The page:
CITY OF ANAHEIM, a Municipal Corporation, Plaintiff and Appellant, v. The METROPOLITAN WATER DISTRICT OF SOUTHERN CALIFORNIA, a Public Corporation, Defendant and Respondent.
This is an appeal from a judgment granting declaratory relief and money judgment. A dispute arose between appellant and respondent concerning liability for the costs of relocating respondent's pipelines in two distinct areas. The pipeline relocation became necessary when appellant constructed an undercrossing for Lewis Street under the Atchison-Topeka and Santa Fe Railway right of way. The two disputed areas include (1) the portion of Lewis Street extending from the railway right of way south to Cerritos Avenue and (2) the actual undercrossing on the railway right of way.
Appellant and respondent entered into a status quo agreement when the controversy first arose and the construction proceeded. The cost of the pipeline relocation is agreed to be $81,800.84 which was incurred by appellant.
The matter was submitted to the trial court on an Agreement as to Issues and Stipulation as to Facts supplemented by briefs and letter argument. The agreed upon ultimate issue was the priority of claims within the two disputed areas. While the trial court received some argument based on an implied obligation because of subsequent acts (the respondent obtaining an alleged excavation permit in 1967 and 1969), its judgment was in fact founded upon a determination of claims priority.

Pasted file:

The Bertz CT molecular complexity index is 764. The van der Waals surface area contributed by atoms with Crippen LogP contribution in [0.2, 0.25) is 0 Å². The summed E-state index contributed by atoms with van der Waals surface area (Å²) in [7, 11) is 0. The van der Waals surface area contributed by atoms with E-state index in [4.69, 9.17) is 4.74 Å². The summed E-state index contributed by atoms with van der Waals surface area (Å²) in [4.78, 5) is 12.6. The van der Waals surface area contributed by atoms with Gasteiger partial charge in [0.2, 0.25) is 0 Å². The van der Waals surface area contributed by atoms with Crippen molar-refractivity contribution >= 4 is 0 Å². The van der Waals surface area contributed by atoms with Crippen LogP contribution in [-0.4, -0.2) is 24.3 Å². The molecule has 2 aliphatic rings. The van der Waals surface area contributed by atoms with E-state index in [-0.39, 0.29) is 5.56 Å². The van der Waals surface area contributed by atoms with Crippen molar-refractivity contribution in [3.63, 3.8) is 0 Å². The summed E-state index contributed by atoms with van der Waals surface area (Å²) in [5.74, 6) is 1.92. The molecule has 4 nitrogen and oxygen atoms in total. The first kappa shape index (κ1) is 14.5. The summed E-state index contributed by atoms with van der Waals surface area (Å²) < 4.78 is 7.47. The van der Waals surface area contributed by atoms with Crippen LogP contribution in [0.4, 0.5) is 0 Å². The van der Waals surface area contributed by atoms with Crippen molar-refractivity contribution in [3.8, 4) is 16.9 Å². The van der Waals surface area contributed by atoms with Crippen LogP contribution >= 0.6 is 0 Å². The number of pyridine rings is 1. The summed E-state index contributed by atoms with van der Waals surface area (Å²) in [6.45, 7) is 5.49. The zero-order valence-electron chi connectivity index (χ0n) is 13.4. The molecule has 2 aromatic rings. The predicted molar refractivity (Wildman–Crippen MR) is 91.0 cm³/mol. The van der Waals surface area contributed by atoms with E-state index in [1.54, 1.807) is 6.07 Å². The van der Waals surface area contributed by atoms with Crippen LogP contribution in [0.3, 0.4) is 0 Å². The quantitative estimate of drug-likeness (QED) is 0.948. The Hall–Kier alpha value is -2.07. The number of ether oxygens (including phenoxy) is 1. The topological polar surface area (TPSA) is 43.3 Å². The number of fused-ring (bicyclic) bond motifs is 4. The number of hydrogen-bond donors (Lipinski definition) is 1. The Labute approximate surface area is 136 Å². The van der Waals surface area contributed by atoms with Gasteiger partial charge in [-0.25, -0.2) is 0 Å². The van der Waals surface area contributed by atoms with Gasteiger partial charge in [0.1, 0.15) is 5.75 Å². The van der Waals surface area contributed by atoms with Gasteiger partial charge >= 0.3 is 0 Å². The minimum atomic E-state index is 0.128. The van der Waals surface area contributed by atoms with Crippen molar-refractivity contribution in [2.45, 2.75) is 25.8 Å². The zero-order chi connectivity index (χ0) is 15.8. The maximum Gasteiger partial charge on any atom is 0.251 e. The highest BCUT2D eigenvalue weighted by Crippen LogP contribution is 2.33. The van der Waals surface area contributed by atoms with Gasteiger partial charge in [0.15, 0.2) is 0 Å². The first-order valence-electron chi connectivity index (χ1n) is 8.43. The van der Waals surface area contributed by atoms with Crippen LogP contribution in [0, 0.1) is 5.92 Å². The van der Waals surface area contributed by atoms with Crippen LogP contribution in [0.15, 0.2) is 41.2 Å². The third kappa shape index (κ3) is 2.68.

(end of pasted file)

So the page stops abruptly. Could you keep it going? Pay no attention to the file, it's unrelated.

The trial court concluded that respondent initially installed the pipelines pursuant to privately granted easements at a time prior to the physical existence of a street and that those rights were paramount to the rights claimed by appellant. It specifically found that respondent had no obligation to pay appellant for the costs of relocating the water lines.
1. What are the property rights of appellant and respondent?
2. Having determined the parties' respective property rights, what, if any, obligation does respondent have to bear the cost of relocating water lines necessitated by street alterations?
The Parties' Respective Property Rights